- Under the former CEO's leadership, EOH was implicated in tender fixing and irregular payments.
- EOH has instituted similar damages claims against several other former executives.
- The State Capture Commission has heard that one of EOH directors made a payment to former ANC spokesperson Zizi Kodwa.
Technology group EOH has slapped its former CEO Asher Bohbot with a damages claim of R1.7 billion for failing to protect the interests of the business and enabling an environment for corruption, in a suit that lists a litany of governance failures under in the company he co-founded.
In a summons filed in the Gauteng High Court in Johannesburg, EOH claims that under Bohbot, its subsidiaries - EOH Mthombo, EOH Afrika, EOH Managed Service, and EOH Abantu - made unlawful and corrupt payments, in the form of bribes including gifts to persuade unidentified persons to perform illegal acts, in what it says was in breach of his fiduciary duties as a director.
Between 2012 and 2019, EOH Mthombo was implicated in tender fixing and employing the services of a middleman to influence the outcome of a tender process.
EOH further alleges that had Bohbot not acted unlawfully, the company would not have suffered reputational damage and tender irregularities would have been prevented.
Bohbot was chief executive of EOH from August 1998 to June 2017, before he assumed the role of chairperson of the board from March 2018 until his resignation in February 2019, amid a governance overhaul.
In October 2019, EOH, which is one of the largest IT service providers in Africa, reported a large loss as the cost of fraudulent transactions with the public sector piled up. It said the write-offs, in part due to the fraud, contributed to its net asset value falling almost 70%, as Fin24 reported.
The company then tasked law firm ENS to investigate R1.2 billion in suspect transactions in its dealings with the public sector.
During that time, the firm said a small group of individuals in the public sector team were responsible for the fraud and that the investigation had identified various opportunistic incidents of theft from EOH, and a number of individuals have been dismissed.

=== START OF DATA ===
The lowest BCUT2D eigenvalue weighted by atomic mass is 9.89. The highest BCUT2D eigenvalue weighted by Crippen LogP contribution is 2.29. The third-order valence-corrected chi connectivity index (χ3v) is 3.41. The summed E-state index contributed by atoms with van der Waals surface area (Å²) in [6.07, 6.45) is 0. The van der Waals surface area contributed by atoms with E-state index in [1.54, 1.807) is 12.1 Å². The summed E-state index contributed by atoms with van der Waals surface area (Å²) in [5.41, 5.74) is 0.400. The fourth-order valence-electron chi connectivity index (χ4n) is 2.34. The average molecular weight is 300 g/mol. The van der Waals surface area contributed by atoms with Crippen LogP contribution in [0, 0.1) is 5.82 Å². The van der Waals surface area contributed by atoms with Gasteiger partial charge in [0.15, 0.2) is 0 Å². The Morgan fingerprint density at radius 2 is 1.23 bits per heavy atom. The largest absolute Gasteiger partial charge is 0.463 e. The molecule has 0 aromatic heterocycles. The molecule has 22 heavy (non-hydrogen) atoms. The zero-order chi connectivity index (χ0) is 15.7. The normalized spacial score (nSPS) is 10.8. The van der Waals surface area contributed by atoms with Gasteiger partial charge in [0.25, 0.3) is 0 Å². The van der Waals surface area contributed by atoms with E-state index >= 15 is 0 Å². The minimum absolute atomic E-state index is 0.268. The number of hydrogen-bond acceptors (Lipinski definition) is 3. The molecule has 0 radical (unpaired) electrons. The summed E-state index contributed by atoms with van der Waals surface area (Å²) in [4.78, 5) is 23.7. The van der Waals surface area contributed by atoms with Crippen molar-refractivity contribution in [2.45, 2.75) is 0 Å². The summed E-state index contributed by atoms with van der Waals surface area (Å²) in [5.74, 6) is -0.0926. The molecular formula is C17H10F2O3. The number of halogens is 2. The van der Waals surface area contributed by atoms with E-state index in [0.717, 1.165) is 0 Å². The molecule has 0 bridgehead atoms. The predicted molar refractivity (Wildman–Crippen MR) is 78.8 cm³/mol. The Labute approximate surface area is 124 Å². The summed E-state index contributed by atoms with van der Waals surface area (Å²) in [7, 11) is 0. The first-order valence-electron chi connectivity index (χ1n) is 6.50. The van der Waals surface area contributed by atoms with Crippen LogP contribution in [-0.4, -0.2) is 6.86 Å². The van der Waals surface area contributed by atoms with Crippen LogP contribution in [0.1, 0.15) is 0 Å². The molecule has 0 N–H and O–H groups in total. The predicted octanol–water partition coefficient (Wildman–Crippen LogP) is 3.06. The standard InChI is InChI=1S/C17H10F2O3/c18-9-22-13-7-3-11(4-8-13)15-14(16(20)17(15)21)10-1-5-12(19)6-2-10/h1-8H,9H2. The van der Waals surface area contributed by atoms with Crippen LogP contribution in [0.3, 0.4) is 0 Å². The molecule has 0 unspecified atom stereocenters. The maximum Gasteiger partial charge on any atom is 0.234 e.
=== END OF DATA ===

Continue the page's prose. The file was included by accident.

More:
In its submission to the court, EOH said Bohbot failed to implement effective anti-bribery and ant-corruption measures including measures to prevent conflict of interest, and the company wants him to be declared a delinquent director and barred from acting as a director of any company for seven years from the date of the court order.
A summons has further been served on former chief financial officer, John King, according to a report by Tech Central.
Former director Ebrahim Laher is also facing a R55 million claim relating to irregular payments, loss of profit and the fine the company paid to the JSE, while Jehan Mackay, a director at EOH Mthombo, is said to have failed to apply his mind on the approval of financial statements and those of its subsidiaries.
It is also stated that during Mackay's tenure as EOH Mthombo director, the entity paid bribes to "persuade somebody" to do something illegal and facilitated unlawful payments.
On Monday, former ANC spokesperson Zizi Kodwa told the Judicial Inquiry into State Capture that Mackay made several payments into his personal bank account when he had financial difficulties.
- READ | State Capture Inquiry: ANC's Zizi Kodwa confirms receiving several payments from former EOH exec
In his evidence, Kodwa said he asked Mackay to help with groceries for one of the ANC branches and to pay for T-shirts. The head of forensic investigation at ENSafrica, Steven Powell, previously told the commission that Kodwa received money from Mackay. Powell also testified that Mackay sought Kodwa's advice and influence so that EOH could win two multimillion-rand tenders.
He claimed that Kodwa, who is now deputy minister of state security, received a payment of R890 000, which was believed to be for a vehicle. EOH and its consortium was awarded a R217 million contract from the Eastern Cape Department of Education.
In July 2020, the JSE announced that it had fined EOH R5 million for errors in its past financial statements. The censure related to financial information for the periods 2017 to 2018 which was said to be "... incorrect, false and misleading in material aspects".